Assault weapons under this law are Semi-Automatic (almost all firearms are - this means one trigger pull = one bullet fired), and must have also had two other cosmetic features of the firearm. The only differentiator between an assault weapon and a sporting rifle (for hunting) were in the cosmetic design of the gun. None of the differences affected the ballistics or deadliness of the gun itself.
What’s important is not what this law did, but what it failed to do. in 1994, the USA was already in the middle of an 8-year decline in violent crime rates. During the AWB, violent crime rates continued to decline, which proponents attributed to the AWB itself. But then, in 2004, the AWB law ceased to exist. After 2004, even though so-called Assault Weapons were legal again, violent crime rates continued to decrease (and still do today).
(Sources: disaster center, Berkeley.edu, FBI)
Blaming lawful carriers for not stopping shooter
I was incredulous when I was reading both Roger Ebert and MG Seigler’s posts, asserting that the pro-gun argument is invalid because no lawful carriers stopped this man on that day. This is a straw-man argument.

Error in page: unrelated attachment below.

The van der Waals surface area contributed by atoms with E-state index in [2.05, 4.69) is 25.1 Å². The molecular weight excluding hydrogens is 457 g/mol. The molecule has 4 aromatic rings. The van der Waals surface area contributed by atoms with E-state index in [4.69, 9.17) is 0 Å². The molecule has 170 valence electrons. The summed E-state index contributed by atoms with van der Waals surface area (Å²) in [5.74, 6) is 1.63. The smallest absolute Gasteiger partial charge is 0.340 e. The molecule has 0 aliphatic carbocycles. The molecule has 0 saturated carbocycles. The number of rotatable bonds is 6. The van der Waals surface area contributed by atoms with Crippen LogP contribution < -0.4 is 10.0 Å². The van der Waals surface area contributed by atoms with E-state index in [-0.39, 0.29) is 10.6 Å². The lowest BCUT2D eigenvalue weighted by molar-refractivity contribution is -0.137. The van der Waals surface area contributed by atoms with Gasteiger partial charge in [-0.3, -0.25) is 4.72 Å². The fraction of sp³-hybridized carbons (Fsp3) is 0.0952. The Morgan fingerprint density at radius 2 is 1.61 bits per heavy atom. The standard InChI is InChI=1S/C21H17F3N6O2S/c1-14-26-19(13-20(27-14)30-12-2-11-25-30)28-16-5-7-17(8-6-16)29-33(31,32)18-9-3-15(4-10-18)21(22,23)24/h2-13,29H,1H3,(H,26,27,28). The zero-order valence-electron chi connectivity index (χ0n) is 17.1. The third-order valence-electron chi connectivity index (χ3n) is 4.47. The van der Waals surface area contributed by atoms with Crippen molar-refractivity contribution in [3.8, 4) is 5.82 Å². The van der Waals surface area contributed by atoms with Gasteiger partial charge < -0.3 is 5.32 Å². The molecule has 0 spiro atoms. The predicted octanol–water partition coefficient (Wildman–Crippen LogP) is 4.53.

Cinemark Century Theaters, the owner of the Cinemark 16 in Aurora, CO, has a company-wide policy that bans firearms within its premises. Only law-enforcement officers are exempted from this policy. Violation of this policy could get you charged with trespassing.
Not only that, but within the city limits of Aurora, CO, it is unlawful to be in possession of a concealed dangerous weapon unless you are law enforcement or within your own home or business. (Cite)
And see, the thing about lawful firearms carriers is that they tend to follow the law. In fact, one empirical study showed that lawful concealed carriers are 5.7x less likely to commit violent crimes than the general public, and 13.5x less likely to commit non-violent crimes than the general public. So if you’re reading this and not a licensed concealed permit holder, you’re statistically 13.5x more likely to commit a crime than I am.
So these individuals will, in all likelihood, not be carrying in a place that bans firearms. So if they’re not carrying due to mandatory disarmament, how would they have been able to shoot back? If you’d like to make this argument, you must first allow lawful carriers the opportunity to exercise their ability to defend themselves, instead of disarming them.
A Cultural Issue
In the end, I DO think there’s something we should be talking about in the USA. It’s something that not a whole lot of people are really talking about. We must look past the tools used by the criminal in this case so that we can identify and then work toward solving the true problem here. And that problem is that we promote a culture of violence in the USA.